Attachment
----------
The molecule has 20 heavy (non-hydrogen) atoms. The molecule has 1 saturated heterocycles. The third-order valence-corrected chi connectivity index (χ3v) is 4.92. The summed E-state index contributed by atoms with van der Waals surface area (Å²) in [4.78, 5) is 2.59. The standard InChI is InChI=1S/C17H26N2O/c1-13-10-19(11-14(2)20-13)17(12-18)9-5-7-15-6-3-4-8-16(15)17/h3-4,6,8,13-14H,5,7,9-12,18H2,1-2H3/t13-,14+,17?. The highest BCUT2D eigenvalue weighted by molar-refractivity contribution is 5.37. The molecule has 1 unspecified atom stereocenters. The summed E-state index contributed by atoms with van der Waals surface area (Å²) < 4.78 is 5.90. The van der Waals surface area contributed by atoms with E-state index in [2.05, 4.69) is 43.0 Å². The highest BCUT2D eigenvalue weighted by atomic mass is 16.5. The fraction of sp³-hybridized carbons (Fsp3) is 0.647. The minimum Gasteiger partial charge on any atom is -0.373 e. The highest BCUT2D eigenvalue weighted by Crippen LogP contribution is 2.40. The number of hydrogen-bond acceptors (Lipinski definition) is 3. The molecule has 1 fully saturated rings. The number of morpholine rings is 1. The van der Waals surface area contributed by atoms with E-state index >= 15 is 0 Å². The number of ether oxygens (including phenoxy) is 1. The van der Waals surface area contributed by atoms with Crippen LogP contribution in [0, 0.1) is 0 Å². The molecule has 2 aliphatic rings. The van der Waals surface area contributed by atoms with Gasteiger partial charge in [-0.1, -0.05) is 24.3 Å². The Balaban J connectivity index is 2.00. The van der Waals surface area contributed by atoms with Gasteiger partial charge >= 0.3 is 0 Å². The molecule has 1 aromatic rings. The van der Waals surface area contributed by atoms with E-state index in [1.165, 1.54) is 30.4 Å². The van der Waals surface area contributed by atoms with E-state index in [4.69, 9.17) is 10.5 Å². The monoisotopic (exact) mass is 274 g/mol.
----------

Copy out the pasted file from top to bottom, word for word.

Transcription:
The molecule has 20 heavy (non-hydrogen) atoms. The molecule has 1 saturated heterocycles. The third-order valence-corrected chi connectivity index (χ3v) is 4.92. The summed E-state index contributed by atoms with van der Waals surface area (Å²) in [4.78, 5) is 2.59. The standard InChI is InChI=1S/C17H26N2O/c1-13-10-19(11-14(2)20-13)17(12-18)9-5-7-15-6-3-4-8-16(15)17/h3-4,6,8,13-14H,5,7,9-12,18H2,1-2H3/t13-,14+,17?. The highest BCUT2D eigenvalue weighted by molar-refractivity contribution is 5.37. The molecule has 1 unspecified atom stereocenters. The summed E-state index contributed by atoms with van der Waals surface area (Å²) < 4.78 is 5.90. The van der Waals surface area contributed by atoms with E-state index in [2.05, 4.69) is 43.0 Å². The highest BCUT2D eigenvalue weighted by atomic mass is 16.5. The fraction of sp³-hybridized carbons (Fsp3) is 0.647. The minimum Gasteiger partial charge on any atom is -0.373 e. The highest BCUT2D eigenvalue weighted by Crippen LogP contribution is 2.40. The number of hydrogen-bond acceptors (Lipinski definition) is 3. The molecule has 1 fully saturated rings. The number of morpholine rings is 1. The van der Waals surface area contributed by atoms with E-state index >= 15 is 0 Å². The number of ether oxygens (including phenoxy) is 1. The van der Waals surface area contributed by atoms with Crippen LogP contribution in [0, 0.1) is 0 Å². The molecule has 2 aliphatic rings. The van der Waals surface area contributed by atoms with Gasteiger partial charge in [-0.1, -0.05) is 24.3 Å². The Balaban J connectivity index is 2.00. The van der Waals surface area contributed by atoms with Gasteiger partial charge >= 0.3 is 0 Å². The molecule has 1 aromatic rings. The van der Waals surface area contributed by atoms with E-state index in [1.165, 1.54) is 30.4 Å². The van der Waals surface area contributed by atoms with E-state index in [4.69, 9.17) is 10.5 Å². The monoisotopic (exact) mass is 274 g/mol.